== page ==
To make decisions which will affect their costs logistics and bus companies require far more data than is currently available.

In an advanced industrial economy we have to be able to move around efficiently for employment, leisure, educational, health and personal activities.

How we measure the air quality impact to determine a price is yet to be agreed. And who is to pay that price now that  future ‘green’ expenditure is less than expected in the UK context (and also in Wales through the Barnet formulae) is also not clear.

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Linda Jones
Linda Jones
1 month ago

Most journeys in the UK and Wales are taken by bus. Surely a logical development would be a nationalised., well regulated, inexpensive and frequent bus service. It would get people out of their cars and onto public transport.

1 month ago

Germany, suffering the negative economic effects of the loss of access to cheap abundant gas, is cutting subsidies for electric vehicles, including trucks.

Low UK interest rates on their own would not have made a transition feasible, low cost abundant energy was also critical, just as in Germany.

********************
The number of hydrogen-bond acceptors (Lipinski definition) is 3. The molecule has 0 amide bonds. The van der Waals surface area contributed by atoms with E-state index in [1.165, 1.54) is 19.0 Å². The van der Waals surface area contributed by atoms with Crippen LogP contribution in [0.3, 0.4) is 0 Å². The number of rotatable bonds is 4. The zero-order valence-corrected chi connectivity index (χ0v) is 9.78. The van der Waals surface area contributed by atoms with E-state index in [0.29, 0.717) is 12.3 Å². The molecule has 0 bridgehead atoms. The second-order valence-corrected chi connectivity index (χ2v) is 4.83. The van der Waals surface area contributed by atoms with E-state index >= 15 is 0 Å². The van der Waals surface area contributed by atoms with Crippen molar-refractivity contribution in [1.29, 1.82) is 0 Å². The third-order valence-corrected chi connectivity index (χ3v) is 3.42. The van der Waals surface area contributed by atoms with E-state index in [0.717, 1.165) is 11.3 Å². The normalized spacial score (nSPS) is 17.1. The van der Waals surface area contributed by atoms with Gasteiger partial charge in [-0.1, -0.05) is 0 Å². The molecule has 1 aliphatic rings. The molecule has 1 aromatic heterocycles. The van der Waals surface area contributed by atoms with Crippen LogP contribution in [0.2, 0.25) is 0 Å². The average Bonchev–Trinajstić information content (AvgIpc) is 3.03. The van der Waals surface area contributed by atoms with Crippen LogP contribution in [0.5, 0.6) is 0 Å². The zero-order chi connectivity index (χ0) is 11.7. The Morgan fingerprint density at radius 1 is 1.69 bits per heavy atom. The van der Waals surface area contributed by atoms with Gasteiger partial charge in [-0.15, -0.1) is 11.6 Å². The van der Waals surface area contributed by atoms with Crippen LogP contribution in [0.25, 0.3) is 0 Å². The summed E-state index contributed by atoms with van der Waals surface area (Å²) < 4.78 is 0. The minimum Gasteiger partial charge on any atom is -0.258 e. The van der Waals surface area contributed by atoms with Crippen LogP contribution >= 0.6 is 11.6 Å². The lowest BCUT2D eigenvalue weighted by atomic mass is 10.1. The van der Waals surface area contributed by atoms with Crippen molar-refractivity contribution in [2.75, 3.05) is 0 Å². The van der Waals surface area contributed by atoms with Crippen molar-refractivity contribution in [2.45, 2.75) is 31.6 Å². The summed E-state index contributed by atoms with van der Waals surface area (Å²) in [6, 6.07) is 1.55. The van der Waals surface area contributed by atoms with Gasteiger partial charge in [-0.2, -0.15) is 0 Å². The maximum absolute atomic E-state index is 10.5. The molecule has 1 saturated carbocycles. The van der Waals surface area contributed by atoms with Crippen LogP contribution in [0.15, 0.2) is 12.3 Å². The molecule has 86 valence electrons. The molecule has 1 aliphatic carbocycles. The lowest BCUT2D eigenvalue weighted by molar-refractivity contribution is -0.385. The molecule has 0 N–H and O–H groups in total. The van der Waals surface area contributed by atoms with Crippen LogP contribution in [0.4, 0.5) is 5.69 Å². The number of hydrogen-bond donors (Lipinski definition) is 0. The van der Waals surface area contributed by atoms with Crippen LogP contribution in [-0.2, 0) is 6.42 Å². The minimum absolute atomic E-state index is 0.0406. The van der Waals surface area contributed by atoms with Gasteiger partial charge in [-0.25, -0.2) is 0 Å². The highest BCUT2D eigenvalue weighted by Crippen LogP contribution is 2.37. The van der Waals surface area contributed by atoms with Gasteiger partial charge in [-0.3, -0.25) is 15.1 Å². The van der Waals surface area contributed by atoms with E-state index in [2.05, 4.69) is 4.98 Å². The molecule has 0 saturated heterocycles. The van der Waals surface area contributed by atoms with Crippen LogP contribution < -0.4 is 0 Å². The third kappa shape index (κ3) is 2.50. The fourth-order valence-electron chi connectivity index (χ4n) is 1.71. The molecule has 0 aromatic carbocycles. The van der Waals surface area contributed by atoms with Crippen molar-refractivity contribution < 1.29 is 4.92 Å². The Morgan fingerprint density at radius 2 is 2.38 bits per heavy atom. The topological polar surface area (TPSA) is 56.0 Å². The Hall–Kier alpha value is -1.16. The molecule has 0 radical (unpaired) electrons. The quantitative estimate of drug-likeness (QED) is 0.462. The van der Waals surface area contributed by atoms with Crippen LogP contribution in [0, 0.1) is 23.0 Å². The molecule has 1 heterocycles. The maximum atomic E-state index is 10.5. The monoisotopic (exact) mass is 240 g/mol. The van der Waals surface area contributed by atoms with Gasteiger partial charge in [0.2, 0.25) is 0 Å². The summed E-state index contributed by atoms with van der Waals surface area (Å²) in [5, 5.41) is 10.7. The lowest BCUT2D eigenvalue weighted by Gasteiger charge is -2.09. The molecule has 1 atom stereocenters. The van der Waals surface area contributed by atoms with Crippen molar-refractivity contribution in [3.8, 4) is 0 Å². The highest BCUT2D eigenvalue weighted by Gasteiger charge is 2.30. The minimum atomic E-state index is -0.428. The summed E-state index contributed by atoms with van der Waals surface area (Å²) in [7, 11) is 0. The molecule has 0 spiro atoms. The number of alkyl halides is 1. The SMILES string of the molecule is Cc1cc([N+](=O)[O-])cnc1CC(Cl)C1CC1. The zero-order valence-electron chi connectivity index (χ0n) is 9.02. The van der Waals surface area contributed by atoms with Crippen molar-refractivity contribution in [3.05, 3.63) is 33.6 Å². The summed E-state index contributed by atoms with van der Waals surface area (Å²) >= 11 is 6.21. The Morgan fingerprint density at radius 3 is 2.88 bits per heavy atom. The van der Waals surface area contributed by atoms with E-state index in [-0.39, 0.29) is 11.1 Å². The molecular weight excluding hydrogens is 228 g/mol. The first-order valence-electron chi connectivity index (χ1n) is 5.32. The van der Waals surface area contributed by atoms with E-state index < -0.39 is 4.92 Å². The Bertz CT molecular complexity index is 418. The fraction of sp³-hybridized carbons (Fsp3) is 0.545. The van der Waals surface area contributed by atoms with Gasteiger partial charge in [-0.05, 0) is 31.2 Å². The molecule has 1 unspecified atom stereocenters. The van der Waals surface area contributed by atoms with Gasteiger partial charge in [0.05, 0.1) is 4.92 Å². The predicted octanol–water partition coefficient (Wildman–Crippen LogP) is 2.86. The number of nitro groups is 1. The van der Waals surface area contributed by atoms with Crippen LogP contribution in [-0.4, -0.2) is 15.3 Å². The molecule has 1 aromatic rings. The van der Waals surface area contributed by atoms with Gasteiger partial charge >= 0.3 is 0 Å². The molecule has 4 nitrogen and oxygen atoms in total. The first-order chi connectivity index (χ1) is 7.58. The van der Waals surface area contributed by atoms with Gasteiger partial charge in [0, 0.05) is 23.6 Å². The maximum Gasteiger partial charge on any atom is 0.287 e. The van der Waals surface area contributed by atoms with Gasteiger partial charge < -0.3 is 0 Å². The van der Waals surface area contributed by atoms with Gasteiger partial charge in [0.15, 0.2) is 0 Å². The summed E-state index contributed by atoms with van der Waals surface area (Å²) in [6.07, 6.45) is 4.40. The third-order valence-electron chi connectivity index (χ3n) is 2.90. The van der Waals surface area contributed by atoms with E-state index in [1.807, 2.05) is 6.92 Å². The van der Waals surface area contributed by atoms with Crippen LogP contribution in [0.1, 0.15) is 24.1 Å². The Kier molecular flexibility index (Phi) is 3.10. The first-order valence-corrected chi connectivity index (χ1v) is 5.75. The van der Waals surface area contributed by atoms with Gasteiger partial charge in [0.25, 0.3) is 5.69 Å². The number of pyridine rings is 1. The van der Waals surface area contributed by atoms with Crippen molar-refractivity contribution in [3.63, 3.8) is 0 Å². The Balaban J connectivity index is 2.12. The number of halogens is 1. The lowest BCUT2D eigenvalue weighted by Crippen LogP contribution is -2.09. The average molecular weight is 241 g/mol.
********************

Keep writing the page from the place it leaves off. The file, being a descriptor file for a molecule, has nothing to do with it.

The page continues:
Ap Kenneth
Ap Kenneth
1 month ago

The problem with determining a price is that the costs are incurred and felt most by those at the bottom both in terms of the “tax” and the health inequalities. Unless you have alternatives in place before you change the price you will just exacerbate the problems for the bottom half of society. ie what is happening now with the mix of metro, bus subsidies and 20mph. Rail fares are just too high to encourage a mass switch from car to rail as are bus fares £4.60 for adult return Johnstown to Wrexham, total maybe 8 miles, or £1.40 for… Read more »

1 month ago
Reply to  Ap Kenneth

This is a critical point. Can you imagine the difference a free universal public travel card would make to citizens? It would have to be funded by taxation but then UK tax levels are significantly lower than European ones, particularly on the richest. If it meant my family only needed one car I’d be more than happy to pay a little more tax.